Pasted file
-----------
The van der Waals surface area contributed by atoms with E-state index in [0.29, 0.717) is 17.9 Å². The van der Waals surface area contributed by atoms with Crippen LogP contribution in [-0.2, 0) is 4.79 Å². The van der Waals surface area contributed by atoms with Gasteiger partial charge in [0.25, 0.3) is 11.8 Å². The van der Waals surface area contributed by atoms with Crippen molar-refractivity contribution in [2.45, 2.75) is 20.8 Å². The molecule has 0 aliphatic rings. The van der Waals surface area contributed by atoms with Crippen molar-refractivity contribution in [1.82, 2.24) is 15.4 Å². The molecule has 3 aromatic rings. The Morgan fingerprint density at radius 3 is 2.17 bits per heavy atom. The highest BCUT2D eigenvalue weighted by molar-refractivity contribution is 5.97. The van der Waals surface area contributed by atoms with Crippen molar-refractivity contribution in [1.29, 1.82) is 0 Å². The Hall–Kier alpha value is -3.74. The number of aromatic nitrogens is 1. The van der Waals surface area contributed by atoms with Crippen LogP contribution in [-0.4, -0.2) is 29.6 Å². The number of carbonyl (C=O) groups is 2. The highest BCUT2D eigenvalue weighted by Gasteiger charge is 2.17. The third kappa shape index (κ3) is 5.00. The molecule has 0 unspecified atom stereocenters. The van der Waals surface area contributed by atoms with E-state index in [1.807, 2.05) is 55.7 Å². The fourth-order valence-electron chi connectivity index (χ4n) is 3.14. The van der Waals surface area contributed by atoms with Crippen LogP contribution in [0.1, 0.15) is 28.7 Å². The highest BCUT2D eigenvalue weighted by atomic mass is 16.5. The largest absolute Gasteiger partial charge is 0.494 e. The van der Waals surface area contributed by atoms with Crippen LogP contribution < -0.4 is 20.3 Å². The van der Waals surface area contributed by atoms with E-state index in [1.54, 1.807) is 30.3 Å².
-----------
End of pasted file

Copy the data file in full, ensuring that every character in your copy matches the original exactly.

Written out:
The van der Waals surface area contributed by atoms with E-state index in [0.29, 0.717) is 17.9 Å². The van der Waals surface area contributed by atoms with Crippen LogP contribution in [-0.2, 0) is 4.79 Å². The van der Waals surface area contributed by atoms with Gasteiger partial charge in [0.25, 0.3) is 11.8 Å². The van der Waals surface area contributed by atoms with Crippen molar-refractivity contribution in [2.45, 2.75) is 20.8 Å². The molecule has 0 aliphatic rings. The van der Waals surface area contributed by atoms with Crippen molar-refractivity contribution in [1.82, 2.24) is 15.4 Å². The molecule has 3 aromatic rings. The Morgan fingerprint density at radius 3 is 2.17 bits per heavy atom. The highest BCUT2D eigenvalue weighted by molar-refractivity contribution is 5.97. The van der Waals surface area contributed by atoms with Crippen molar-refractivity contribution in [1.29, 1.82) is 0 Å². The Hall–Kier alpha value is -3.74. The number of aromatic nitrogens is 1. The van der Waals surface area contributed by atoms with Crippen LogP contribution in [-0.4, -0.2) is 29.6 Å². The number of carbonyl (C=O) groups is 2. The highest BCUT2D eigenvalue weighted by Gasteiger charge is 2.17. The third kappa shape index (κ3) is 5.00. The molecule has 0 unspecified atom stereocenters. The van der Waals surface area contributed by atoms with E-state index in [1.807, 2.05) is 55.7 Å². The fourth-order valence-electron chi connectivity index (χ4n) is 3.14. The van der Waals surface area contributed by atoms with Crippen LogP contribution in [0.1, 0.15) is 28.7 Å². The highest BCUT2D eigenvalue weighted by atomic mass is 16.5. The largest absolute Gasteiger partial charge is 0.494 e. The van der Waals surface area contributed by atoms with Crippen LogP contribution < -0.4 is 20.3 Å². The van der Waals surface area contributed by atoms with E-state index in [1.54, 1.807) is 30.3 Å².